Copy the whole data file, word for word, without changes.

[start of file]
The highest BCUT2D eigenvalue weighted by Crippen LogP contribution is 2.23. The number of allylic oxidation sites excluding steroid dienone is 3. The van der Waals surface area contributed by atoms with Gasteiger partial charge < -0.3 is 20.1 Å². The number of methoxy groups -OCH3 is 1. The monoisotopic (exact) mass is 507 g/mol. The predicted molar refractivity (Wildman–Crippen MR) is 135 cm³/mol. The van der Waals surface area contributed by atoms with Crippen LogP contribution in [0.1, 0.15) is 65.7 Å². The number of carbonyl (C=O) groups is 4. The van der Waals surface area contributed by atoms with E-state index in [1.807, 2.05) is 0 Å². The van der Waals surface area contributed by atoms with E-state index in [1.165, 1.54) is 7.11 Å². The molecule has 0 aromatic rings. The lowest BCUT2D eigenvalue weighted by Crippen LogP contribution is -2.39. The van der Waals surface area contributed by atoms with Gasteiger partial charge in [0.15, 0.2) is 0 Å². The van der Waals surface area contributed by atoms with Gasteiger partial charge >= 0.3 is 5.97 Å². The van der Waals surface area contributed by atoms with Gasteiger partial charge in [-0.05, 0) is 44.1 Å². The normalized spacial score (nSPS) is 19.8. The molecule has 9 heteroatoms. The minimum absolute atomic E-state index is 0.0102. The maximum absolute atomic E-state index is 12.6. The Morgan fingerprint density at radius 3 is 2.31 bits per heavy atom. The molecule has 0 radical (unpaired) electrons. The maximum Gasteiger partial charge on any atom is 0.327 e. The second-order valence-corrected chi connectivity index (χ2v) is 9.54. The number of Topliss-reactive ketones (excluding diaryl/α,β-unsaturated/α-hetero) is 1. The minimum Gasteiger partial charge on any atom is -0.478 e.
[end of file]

The highest BCUT2D eigenvalue weighted by Crippen LogP contribution is 2.23. The number of allylic oxidation sites excluding steroid dienone is 3. The van der Waals surface area contributed by atoms with Gasteiger partial charge < -0.3 is 20.1 Å². The number of methoxy groups -OCH3 is 1. The monoisotopic (exact) mass is 507 g/mol. The predicted molar refractivity (Wildman–Crippen MR) is 135 cm³/mol. The van der Waals surface area contributed by atoms with Crippen LogP contribution in [0.1, 0.15) is 65.7 Å². The number of carbonyl (C=O) groups is 4. The van der Waals surface area contributed by atoms with E-state index in [1.807, 2.05) is 0 Å². The van der Waals surface area contributed by atoms with E-state index in [1.165, 1.54) is 7.11 Å². The molecule has 0 aromatic rings. The lowest BCUT2D eigenvalue weighted by Crippen LogP contribution is -2.39. The van der Waals surface area contributed by atoms with Gasteiger partial charge in [0.15, 0.2) is 0 Å². The van der Waals surface area contributed by atoms with Gasteiger partial charge >= 0.3 is 5.97 Å². The van der Waals surface area contributed by atoms with Gasteiger partial charge in [-0.05, 0) is 44.1 Å². The normalized spacial score (nSPS) is 19.8. The molecule has 9 heteroatoms. The minimum absolute atomic E-state index is 0.0102. The maximum absolute atomic E-state index is 12.6. The Morgan fingerprint density at radius 3 is 2.31 bits per heavy atom. The molecule has 0 radical (unpaired) electrons. The maximum Gasteiger partial charge on any atom is 0.327 e. The second-order valence-corrected chi connectivity index (χ2v) is 9.54. The number of Topliss-reactive ketones (excluding diaryl/α,β-unsaturated/α-hetero) is 1. The minimum Gasteiger partial charge on any atom is -0.478 e.